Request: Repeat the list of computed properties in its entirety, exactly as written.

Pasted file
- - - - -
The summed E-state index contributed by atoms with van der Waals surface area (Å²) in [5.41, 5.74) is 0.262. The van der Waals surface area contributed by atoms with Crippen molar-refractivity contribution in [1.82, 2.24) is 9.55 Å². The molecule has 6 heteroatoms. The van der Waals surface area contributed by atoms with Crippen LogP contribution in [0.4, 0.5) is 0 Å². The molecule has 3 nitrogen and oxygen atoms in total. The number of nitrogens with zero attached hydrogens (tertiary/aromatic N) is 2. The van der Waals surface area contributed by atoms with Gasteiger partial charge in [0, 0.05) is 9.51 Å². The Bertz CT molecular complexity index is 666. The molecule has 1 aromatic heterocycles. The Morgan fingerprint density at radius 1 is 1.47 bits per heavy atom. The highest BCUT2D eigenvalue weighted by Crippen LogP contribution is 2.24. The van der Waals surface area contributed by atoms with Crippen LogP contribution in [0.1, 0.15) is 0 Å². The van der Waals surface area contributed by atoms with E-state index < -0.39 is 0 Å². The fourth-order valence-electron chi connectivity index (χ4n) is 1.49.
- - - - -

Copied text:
The summed E-state index contributed by atoms with van der Waals surface area (Å²) in [5.41, 5.74) is 0.262. The van der Waals surface area contributed by atoms with Crippen molar-refractivity contribution in [1.82, 2.24) is 9.55 Å². The molecule has 6 heteroatoms. The van der Waals surface area contributed by atoms with Crippen LogP contribution in [0.4, 0.5) is 0 Å². The molecule has 3 nitrogen and oxygen atoms in total. The number of nitrogens with zero attached hydrogens (tertiary/aromatic N) is 2. The van der Waals surface area contributed by atoms with Gasteiger partial charge in [0, 0.05) is 9.51 Å². The Bertz CT molecular complexity index is 666. The molecule has 1 aromatic heterocycles. The Morgan fingerprint density at radius 1 is 1.47 bits per heavy atom. The highest BCUT2D eigenvalue weighted by Crippen LogP contribution is 2.24. The van der Waals surface area contributed by atoms with Crippen LogP contribution in [0.1, 0.15) is 0 Å². The van der Waals surface area contributed by atoms with E-state index < -0.39 is 0 Å². The fourth-order valence-electron chi connectivity index (χ4n) is 1.49.